As the media constantly makes the bogus charges, Ron Paul will get an opportunity to counter by explaining his positions forcefully and in detail before the American people. This is precisely what he needs now for his message to catch fire and spread quickly before the majority of establishment candidates start dropping out of the race.

    The welfare/warfare state will not give up easily until the very end. We can expect the establishment to try and create The Flip & Flop Show between Romney and Gingrich by focusing their attention on them at the expense of all others. This will not work as Flip nor Flop has the ability to generate excitement among voters, and very possibly will just destroy each other.

    If Ron Paul wins the Republican nomination one can precisely expect the establishment to run Donald Trump or another 3rd party candidate in an attempt to stop him with little consideration given to increasing the chances of Obama being re-elected. At this stage Ron Paul can call the establishment on this while Trump will not be up to the task. And as the Republican nominee Ron Paul will have full opportunity to spread his message that will also be found attractive to many Democrats, and especially to Independents with whom he already leads in the polls.

    Throughout this entire process voters will become aware of the truth in increasing numbers. In this time of crisis the two party one elite establishment system has absolutely nothing new to offer, and has been consistently running anti-Ron Paul to simply preserve their power and privileged status at the expense of the American people. In the event that the establishment wins with Obama, Flip. or Flop, we can expect continued self-destructive endless wars of bad choice, bankruptcy, and full scale Depression.

    We can only hope that enough people become informed quickly enough to recognize that there is only one candidate who offers real solutions to starting the process of recovery and taking our country back. If the establishment continues its self-destructive approach to this election, as it continues its destructive foreign and domestic policies, it might very well help in the process of putting Ron Paul in the White House.

  • It would be quite rare for a House of Representatives member to win a state, and even rarer to become president straight from the House. James Garfield is the only person so far in US history who has done it, and that was more than 125 years ago.

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    Remains of the Data

    No Free Passes: States With 2 Major Party Candidates in Every US House Race

    Indiana has now placed candidates from both major parties on the ballot in a nation-best 189 consecutive U.S. House races, with New Hampshire, Minnesota, Idaho, and Montana also north of 100 in a row.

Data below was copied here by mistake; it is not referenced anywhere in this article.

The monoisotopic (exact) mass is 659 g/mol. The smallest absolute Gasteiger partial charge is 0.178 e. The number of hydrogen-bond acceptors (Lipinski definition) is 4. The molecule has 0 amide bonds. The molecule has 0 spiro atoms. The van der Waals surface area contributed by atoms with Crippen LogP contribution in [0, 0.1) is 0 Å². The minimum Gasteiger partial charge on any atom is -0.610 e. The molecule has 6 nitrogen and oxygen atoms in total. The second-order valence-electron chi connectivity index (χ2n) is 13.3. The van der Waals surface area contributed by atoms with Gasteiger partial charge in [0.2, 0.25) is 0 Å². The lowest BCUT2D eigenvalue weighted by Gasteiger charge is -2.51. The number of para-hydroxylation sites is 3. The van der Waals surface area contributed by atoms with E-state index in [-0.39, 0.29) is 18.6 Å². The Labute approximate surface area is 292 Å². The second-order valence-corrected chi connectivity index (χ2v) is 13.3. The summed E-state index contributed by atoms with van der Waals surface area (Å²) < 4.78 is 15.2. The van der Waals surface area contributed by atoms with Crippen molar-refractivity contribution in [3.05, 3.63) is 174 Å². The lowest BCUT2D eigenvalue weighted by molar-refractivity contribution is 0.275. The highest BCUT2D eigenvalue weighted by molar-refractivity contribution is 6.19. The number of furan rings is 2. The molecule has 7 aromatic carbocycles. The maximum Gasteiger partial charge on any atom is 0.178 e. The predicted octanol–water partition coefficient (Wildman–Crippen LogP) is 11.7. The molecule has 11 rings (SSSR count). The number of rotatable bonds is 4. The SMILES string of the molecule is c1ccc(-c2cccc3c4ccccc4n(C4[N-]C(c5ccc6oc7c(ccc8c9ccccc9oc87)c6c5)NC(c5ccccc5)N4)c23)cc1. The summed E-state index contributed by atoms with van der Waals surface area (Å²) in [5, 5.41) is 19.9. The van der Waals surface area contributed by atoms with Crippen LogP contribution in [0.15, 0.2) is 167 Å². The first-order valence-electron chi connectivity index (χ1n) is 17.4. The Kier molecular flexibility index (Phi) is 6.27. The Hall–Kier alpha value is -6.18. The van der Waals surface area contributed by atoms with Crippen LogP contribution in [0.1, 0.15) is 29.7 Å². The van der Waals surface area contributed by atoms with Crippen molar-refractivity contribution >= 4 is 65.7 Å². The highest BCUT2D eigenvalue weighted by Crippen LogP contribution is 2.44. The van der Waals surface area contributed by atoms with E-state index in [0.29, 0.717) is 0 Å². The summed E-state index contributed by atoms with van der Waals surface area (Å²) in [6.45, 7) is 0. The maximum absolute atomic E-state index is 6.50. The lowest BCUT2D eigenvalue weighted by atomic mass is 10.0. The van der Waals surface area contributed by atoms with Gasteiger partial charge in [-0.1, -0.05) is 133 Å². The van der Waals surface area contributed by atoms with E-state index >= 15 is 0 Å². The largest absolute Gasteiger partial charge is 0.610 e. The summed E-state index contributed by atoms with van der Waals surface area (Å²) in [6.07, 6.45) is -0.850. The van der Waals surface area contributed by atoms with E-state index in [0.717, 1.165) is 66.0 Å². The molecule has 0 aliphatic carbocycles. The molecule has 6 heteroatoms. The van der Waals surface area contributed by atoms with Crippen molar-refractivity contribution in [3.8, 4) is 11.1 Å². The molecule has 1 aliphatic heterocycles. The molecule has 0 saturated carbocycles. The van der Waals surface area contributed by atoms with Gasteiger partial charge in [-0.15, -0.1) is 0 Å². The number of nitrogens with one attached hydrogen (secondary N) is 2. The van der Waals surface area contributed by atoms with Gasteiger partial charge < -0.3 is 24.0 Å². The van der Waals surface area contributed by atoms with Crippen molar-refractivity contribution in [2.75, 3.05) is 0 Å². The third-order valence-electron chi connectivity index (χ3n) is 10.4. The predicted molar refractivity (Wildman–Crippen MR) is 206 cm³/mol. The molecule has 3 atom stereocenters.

Political Crumbs

    Gubernatorial Highs and Lows

    Two sitting governors currently hold the record for the highest gubernatorial vote ever received in their respective states by a non-incumbent: Republican Matt Mead of Wyoming (65.7 percent in 2010) and outgoing GOPer Dave Heineman of Nebraska (73.4 percent in 2006). Republican Gary Herbert of Utah had not previously won a gubernatorial contest when he notched a state record 64.1 percent for his first victory in 2010, but was an incumbent at the time after ascending to the position in 2009 after the early departure of Jon Huntsman. Meanwhile, two sitting governors hold the record in their states for the lowest mark ever recorded by a winning gubernatorial candidate (incumbent or otherwise): independent-turned-Democrat Lincoln Chafee of Rhode Island (36.1 percent in 2010) and Democrat Terry McAuliffe of Virginia (47.8 percent in 2013).

    An Idaho Six Pack

    Two-term Idaho Republican Governor Butch Otter only polled at 39 percent in a recent PPP survey of the state's 2014 race - just four points ahead of Democratic businessman A.J. Balukoff. Otter's low numbers reflect his own struggles as a candidate (witness his weak primary win against State Senator Russ Fulcher) combined with the opportunity for disgruntled Idahoans to cast their votes for one of four third party and independent candidates, who collectively received the support of 12 percent of likely voters: Libertarian John Bujak, the Constitution Party's Steve Pankey, and independents Jill Humble and Pro-Life (aka Marvin Richardson). The six candidate options in a gubernatorial race sets an all-time record in the Gem State across the 46 elections conducted since statehood. The previous high water mark of five candidates was reached in seven previous cycles: 1902, 1904, 1908, 1912, 1914, 1966, and 2010.